TGE – Is cross-border giving an important part of your fundraising strategy? If yes, which countries do you target?

Mr. Buyens – As an internationally active non-profit organization we welcome donations from all countries. Cancer has no boundaries, nor have our activities.

In Belgium, donors can donate directly, and we will take care of the tax certificates.

In the Netherlands, The Anticancer Fund is recognized as an “Algemeen Nut Beogende Instelling (ANBI)”. This way, donations are deductible from taxes, but no tax certificates need to be sent.

U.S.-based donors can support the Anticancer Fund in a tax-efficient way through a contribution to the King Baudouin Foundation United States (KBFUS).

To reach (more) countries in Europe we reached out to the TGE platform.

We were part of the TGE network before joining the platform, but it really became an active part of our strategy this year. It’s new for us, it is exciting. We really hope to reach new donors through the platform.

TGE – Why did you decided to join the TGE Network?

Mr. Buyens – We are a group of scientists with little resources devoted to marketing and fundraising. However, we depend fully on donations and private funding to finance our work. By joining the TGE network we get access to 21 countries for donors, to financially support our work. With little effort from The Anticancer Fund, we can let donors benefit from tax advantages in compliance with the legislation of their country of residence. The administrative burden would have been too much for our organization to handle, so we are glad that this is part of the package of TGE. Above all we wanted our donors to give their donations in a secure and entrusted environment.

TGE – What do you think about the concept of a TGE Online Giving Platform?

Mr. Buyens – The platform is a convenient way to reach donors in different countries and to provide them with the appropriate tax receipt. For Belgium, the partner is the King Baudouin Foundation, a trusted organization, well known to the Anticancer Fund.

TGE – How is your organization dealing with the current pandemic situation? Do you have some specific initiatives happening for the moment?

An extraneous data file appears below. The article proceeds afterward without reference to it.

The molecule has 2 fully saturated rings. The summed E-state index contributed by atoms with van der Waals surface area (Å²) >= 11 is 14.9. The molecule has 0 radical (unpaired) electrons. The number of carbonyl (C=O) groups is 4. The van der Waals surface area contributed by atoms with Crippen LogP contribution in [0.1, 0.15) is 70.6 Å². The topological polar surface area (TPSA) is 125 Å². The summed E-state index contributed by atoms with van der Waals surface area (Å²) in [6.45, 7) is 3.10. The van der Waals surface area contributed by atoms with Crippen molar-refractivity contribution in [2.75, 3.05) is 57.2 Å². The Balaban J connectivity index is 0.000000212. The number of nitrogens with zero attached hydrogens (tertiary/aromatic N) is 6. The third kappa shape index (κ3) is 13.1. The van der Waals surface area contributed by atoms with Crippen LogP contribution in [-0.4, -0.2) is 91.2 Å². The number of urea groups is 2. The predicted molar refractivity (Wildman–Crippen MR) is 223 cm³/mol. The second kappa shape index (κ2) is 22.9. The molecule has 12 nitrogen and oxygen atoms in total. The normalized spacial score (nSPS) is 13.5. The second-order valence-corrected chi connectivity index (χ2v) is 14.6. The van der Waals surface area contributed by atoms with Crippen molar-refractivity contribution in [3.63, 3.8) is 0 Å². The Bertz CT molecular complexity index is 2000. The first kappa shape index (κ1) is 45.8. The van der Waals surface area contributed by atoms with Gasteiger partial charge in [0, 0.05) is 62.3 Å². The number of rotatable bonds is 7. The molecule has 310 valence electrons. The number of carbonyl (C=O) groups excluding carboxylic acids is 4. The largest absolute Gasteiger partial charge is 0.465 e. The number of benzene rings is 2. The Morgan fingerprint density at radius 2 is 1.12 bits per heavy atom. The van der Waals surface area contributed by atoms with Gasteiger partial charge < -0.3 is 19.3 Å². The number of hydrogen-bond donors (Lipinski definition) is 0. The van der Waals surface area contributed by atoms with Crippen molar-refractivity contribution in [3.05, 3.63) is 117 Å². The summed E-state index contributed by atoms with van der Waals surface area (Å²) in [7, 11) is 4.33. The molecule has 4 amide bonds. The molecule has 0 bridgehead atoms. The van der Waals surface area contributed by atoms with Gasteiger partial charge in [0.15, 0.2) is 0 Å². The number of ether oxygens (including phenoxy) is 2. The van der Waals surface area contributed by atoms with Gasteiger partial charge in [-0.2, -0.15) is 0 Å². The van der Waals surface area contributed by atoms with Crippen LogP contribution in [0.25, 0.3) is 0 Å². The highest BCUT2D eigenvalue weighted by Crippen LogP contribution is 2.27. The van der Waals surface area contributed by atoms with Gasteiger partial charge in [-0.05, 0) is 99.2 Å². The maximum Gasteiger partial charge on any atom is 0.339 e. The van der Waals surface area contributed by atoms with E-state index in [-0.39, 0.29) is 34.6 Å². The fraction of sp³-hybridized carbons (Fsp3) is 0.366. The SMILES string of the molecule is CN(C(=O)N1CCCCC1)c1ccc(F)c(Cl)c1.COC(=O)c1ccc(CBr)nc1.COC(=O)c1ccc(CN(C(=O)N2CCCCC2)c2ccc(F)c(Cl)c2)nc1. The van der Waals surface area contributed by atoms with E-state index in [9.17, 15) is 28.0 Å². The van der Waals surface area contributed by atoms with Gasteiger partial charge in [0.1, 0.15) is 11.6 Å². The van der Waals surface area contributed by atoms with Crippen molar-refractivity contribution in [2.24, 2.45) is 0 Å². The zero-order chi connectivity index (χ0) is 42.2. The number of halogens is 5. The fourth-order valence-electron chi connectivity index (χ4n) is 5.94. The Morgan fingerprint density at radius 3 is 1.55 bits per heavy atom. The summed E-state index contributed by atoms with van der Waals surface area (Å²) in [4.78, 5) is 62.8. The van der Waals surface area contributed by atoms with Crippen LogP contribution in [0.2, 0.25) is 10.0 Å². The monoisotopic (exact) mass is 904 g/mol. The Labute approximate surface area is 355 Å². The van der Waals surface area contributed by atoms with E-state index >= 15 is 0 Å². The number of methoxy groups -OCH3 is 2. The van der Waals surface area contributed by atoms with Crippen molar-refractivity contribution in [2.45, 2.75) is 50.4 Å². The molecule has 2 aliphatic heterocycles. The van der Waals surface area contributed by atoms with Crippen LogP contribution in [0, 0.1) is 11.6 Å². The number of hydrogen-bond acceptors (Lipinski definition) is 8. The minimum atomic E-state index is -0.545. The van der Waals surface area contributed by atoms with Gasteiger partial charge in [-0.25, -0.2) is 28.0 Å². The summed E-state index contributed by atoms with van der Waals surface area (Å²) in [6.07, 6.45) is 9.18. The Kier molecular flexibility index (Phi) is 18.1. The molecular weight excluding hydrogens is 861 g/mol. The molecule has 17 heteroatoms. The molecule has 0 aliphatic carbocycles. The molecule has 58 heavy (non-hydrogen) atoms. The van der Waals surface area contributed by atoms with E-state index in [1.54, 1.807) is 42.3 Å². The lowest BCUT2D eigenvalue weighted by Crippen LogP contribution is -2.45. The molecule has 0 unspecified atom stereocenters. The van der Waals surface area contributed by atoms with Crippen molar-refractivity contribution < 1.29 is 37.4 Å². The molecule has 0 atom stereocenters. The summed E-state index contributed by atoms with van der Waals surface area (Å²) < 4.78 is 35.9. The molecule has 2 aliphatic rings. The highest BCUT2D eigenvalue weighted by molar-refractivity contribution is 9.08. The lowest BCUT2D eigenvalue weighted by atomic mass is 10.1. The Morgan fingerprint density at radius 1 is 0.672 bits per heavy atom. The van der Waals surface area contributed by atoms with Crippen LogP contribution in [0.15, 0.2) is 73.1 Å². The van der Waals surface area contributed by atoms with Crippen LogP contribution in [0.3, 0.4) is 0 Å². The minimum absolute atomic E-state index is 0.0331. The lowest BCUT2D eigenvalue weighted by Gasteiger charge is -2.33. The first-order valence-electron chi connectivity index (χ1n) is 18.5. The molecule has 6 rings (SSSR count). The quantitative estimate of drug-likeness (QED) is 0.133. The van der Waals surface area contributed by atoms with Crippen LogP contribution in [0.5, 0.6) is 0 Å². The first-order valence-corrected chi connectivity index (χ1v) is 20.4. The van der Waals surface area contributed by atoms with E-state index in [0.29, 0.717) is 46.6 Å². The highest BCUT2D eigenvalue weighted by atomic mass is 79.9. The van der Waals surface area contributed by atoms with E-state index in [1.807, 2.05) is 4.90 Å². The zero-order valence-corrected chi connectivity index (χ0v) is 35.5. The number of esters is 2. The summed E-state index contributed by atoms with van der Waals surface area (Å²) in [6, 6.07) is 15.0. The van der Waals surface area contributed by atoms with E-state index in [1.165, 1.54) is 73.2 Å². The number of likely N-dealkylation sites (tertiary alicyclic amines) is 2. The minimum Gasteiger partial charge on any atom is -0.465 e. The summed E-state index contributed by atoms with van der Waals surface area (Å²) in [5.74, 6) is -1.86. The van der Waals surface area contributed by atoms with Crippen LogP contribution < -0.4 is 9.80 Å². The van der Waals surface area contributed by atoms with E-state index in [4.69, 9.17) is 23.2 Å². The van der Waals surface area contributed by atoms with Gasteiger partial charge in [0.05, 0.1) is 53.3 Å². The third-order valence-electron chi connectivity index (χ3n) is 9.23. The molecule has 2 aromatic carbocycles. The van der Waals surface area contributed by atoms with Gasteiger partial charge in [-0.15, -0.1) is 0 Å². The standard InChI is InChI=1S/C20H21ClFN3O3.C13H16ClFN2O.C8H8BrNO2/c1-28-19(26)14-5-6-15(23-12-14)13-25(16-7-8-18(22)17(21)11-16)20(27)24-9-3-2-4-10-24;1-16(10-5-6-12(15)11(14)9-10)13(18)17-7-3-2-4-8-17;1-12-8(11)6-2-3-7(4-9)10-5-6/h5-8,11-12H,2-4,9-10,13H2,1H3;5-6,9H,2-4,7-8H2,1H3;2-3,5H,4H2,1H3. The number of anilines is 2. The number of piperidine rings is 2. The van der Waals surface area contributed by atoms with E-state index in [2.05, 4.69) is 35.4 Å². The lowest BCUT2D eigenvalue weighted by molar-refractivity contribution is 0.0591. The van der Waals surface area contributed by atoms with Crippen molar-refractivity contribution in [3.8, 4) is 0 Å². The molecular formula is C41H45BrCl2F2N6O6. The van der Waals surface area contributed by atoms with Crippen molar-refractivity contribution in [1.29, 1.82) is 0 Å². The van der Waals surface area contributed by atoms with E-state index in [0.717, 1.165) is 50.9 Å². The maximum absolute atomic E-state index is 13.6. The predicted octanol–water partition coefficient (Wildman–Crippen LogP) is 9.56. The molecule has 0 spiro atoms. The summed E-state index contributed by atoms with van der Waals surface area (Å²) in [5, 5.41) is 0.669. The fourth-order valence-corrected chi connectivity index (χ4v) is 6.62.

Mr. Buyens – Although the Anticancer Fund is devoted to oncology, we cannot be blinded by the effect of this pandemic on our society. During the first wave of the pandemic some of our medical doctors did volunteer work to help testing getting started in residential care centers.

We also used our expertise with the ReDo Database to provide an overview of the interventional clinical trials ongoing in COVID-19 early in the pandemic, when this information was not yet easily accessible for everyone.

More specifically for cancer patients we urge them to continue to seek medical help, since COVID-19 is affecting cancer care far more than we thought. There has been a negative impact on diagnoses, some patients were diagnosed with a cancer at a very advanced stage and this would not have happened in a normal situation. We recently wrote a blog and reach out to patients on social media.

The pandemic also affected our daily work. Recruitment in clinical trials is slower, patient have difficulties to travel to participate in trials, charity events are cancelled, and of course our staff had to adjust to a new remote way of working.

TGE – Do you think having an online giving TGE page will help you overcome some of your current challenges?

Mr. Buyens – First of all, we want to reach new donors. This has become even more a priority during this pandemic. Secondly, we want to engage in fundraising without being too much distracted from our core duties: clinical trials, patient information and policy work. 

TGE – What are the next steps for the Anticancer Fund? Your projects for the future?

Mr. Buyens – Obviously we want to continue supporting our ongoing projects and keep informing patients. In the near future, we will again launch a request for proposal. Our service My Cancer Navigator will be expanded in order to reach more patients in need.

We are working together with the 2 other important philanthropic cancer organizations (Kom op tegen Kanker and Stichting tegen kanker/Fondation contre le cancer) to bring stakeholders together to reflect on the feasibility of academically developed cell therapy in oncology that can reach patients in time, in a safe and affordable way. This will result in a white paper in 2021 that can be used in the discussion with different decision makers.

We will continue our policy work on the European level and will work together with other organizations to jointly get our messages out.

To contribute to the Anticancer Fund cause

If you want to support the efforts of Mr. Buyens and his colleagues, you can make a donation here.

European donors:


To contact the Anticancer Fund

Email address: [email protected]

Telephone: +32 (0) 2 268 48 16